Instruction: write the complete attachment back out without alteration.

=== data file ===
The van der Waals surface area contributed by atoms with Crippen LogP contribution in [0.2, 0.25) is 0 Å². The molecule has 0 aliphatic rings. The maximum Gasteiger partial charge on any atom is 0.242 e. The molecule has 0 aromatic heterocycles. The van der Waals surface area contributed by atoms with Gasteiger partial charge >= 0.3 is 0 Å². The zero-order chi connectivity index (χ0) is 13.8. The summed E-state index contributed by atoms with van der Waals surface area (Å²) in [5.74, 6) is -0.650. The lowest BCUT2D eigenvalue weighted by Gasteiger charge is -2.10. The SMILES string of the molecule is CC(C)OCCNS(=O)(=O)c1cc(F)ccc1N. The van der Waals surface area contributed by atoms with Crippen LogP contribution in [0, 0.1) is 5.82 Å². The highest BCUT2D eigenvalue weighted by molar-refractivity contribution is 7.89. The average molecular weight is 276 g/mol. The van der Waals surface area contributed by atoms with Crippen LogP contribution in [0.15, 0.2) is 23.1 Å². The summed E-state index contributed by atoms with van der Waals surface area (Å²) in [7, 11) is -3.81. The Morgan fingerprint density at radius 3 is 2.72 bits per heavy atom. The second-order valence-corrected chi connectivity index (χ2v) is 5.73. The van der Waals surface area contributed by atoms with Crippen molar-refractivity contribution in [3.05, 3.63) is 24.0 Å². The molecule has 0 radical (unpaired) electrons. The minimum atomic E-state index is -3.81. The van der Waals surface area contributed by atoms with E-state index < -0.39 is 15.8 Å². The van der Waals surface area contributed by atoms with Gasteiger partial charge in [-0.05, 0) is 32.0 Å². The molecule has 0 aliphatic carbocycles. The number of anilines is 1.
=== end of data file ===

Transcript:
The van der Waals surface area contributed by atoms with Crippen LogP contribution in [0.2, 0.25) is 0 Å². The molecule has 0 aliphatic rings. The maximum Gasteiger partial charge on any atom is 0.242 e. The molecule has 0 aromatic heterocycles. The van der Waals surface area contributed by atoms with Gasteiger partial charge >= 0.3 is 0 Å². The zero-order chi connectivity index (χ0) is 13.8. The summed E-state index contributed by atoms with van der Waals surface area (Å²) in [5.74, 6) is -0.650. The lowest BCUT2D eigenvalue weighted by Gasteiger charge is -2.10. The SMILES string of the molecule is CC(C)OCCNS(=O)(=O)c1cc(F)ccc1N. The van der Waals surface area contributed by atoms with Crippen LogP contribution in [0, 0.1) is 5.82 Å². The highest BCUT2D eigenvalue weighted by molar-refractivity contribution is 7.89. The average molecular weight is 276 g/mol. The van der Waals surface area contributed by atoms with Crippen LogP contribution in [0.15, 0.2) is 23.1 Å². The summed E-state index contributed by atoms with van der Waals surface area (Å²) in [7, 11) is -3.81. The Morgan fingerprint density at radius 3 is 2.72 bits per heavy atom. The second-order valence-corrected chi connectivity index (χ2v) is 5.73. The van der Waals surface area contributed by atoms with Crippen molar-refractivity contribution in [3.05, 3.63) is 24.0 Å². The molecule has 0 radical (unpaired) electrons. The minimum atomic E-state index is -3.81. The van der Waals surface area contributed by atoms with E-state index < -0.39 is 15.8 Å². The van der Waals surface area contributed by atoms with Gasteiger partial charge in [-0.05, 0) is 32.0 Å². The molecule has 0 aliphatic carbocycles. The number of anilines is 1.